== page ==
GKB: Geodemographics Knowledge Base
 

The Office for National Statistics in transforming the way it carries out the census and produces statistics about the UK society and economy. The ambition is use existing data to produce better statistics.

It is no a secret that data is all around us. We leave a data footprint wherever we go and whatever we do. This is our modern way of life and overall, has led to better lives for billions of people worldwide.

The Office for National Statistics is on a data revolution journey too, keen to lead the way in improving statistics so that they are useful for many people, offer insight into our society and economy and help people make good – and better- decisions.

Most statistics are produced using data collected from surveys. These are well established and are backed by statistical theory. If you don’t dabble in math now, you may recall from your school days using Probability to infer from samples to populations. In short, we know that if we have a random sample, we don’t need to ask everyone in the population the same questions. This is handy most of the time and saves a lot of time and money but once a decade we conduct the Census – our biggest and most ambitious survey - aiming to cover everyone living in the UK.

The Census is a fascinating source of data and is very useful to many people. The problem is that it is a mammoth task and becomes out of date almost as soon as the data is collected. This isn’t surprising given the relative ease with which people move, change jobs, earn more (or less) and change their relationships nowadays.

And so the Office for National Statistics has embarked on an ambitious transformation programme, aiming to utilize additional sources of data from Government and other sectors to paint a rich picture of life in the UK. We are mapping what people want to know, and seeing whether data collected by others can help us answer those questions.

From speaking to people who use our statistics, we know they are interested in the story of the population of the UK and the demographics of each place. They want to know how many people live here, what kind of houses they live in, what kind of work they might do, what the average income in a city or town is and so on. Our challenge in to answer these questions as reliably and as fast as we can. To that end we are planning to use data that has already been collected to see if we can provide the answers. For example, people already fill in tax returns and pay tax, so we could work out how much people earn on average in a certain area. Likewise, children go to school and people register with GPs. What can these tell us about the number of people living in an area?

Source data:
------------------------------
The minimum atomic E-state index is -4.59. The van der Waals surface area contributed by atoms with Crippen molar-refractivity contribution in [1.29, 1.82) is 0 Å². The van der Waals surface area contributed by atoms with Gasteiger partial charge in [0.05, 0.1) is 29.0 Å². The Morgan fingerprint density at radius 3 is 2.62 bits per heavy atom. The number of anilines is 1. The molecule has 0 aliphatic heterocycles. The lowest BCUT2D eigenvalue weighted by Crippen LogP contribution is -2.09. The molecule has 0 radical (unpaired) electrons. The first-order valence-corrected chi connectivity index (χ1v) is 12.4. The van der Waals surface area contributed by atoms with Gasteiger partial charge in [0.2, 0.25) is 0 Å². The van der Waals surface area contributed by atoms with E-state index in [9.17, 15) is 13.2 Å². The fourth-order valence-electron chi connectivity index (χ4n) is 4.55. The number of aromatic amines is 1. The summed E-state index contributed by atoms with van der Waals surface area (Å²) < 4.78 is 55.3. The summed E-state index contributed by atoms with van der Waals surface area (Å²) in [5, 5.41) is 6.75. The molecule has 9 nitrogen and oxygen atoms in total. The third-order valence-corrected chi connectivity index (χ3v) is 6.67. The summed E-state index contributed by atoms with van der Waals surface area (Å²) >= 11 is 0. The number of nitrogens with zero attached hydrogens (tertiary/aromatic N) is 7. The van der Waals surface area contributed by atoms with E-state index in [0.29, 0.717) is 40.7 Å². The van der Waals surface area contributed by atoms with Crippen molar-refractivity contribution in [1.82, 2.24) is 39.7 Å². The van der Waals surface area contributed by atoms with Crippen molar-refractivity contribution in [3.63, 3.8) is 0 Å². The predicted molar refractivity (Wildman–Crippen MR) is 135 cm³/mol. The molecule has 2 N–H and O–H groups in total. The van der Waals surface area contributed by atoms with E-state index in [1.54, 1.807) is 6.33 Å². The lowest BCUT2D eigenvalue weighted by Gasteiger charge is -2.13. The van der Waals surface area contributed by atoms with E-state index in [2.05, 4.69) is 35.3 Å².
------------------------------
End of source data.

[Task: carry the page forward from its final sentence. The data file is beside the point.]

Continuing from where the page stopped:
The added advantage of using admin data in this way is that we can apply big data methods (because there is quite a lot of data!) and we can produce nuances of the same reports with (relative) ease.

We can also start thinking about different audiences and what they need. Where once it was almost universal to have one family living in one household in one address, modern ways of living make this relationship much more complex – with many individuals being part of more than one household – and households often sharing the same space. We are working to identify ways in which we might use admin data to keep track of this complex relationship and continue to produce the statistics users need. The MRS and its members’ needs are a key input here and we will continue to engage with you regularly as this work develops.

Another example relates to how people move around. This is really important information for people planning services and businesses. In the traditional census, we asked people where they work. This enabled complex analysis that resulted in ‘travel to work’ statistics. It isn’t hard to see that even since the last census in 2011 working patterns have changed significantly. Many people travel to different places, work from home in varying patterns and use technology to work from anywhere. Working with mobile phone providers, we can develop statistics that tell us a much richer story.

It’s very important to remember that when it comes to statistics we (both the Office and the users of Statistics) are never interested in individuals - we are not interested in you, we are interested in people like you. We go to great lengths to keep data safe and secure, using anonymised and deidentified data to produce statistics and we have a range of security measures in place based on Government and international standards that apply to our staff and our systems

Some people can be quite nervous about using data in this way. We are very happy to discuss how we ensure the data is safeguarded and are confident that the responsible use of this data will lead to better decisions so that the country can build homes in the right places, make sure there are enough hospitals and schools and that the infrastructure is there to help people travel, work and play.

Sarah Henry, Director Methods. Data. Research.

Any views or opinions presented are solely those of the author and do not necessarily represent those of the MRS Census and Geodemographic Group unless otherwise specifically stated.

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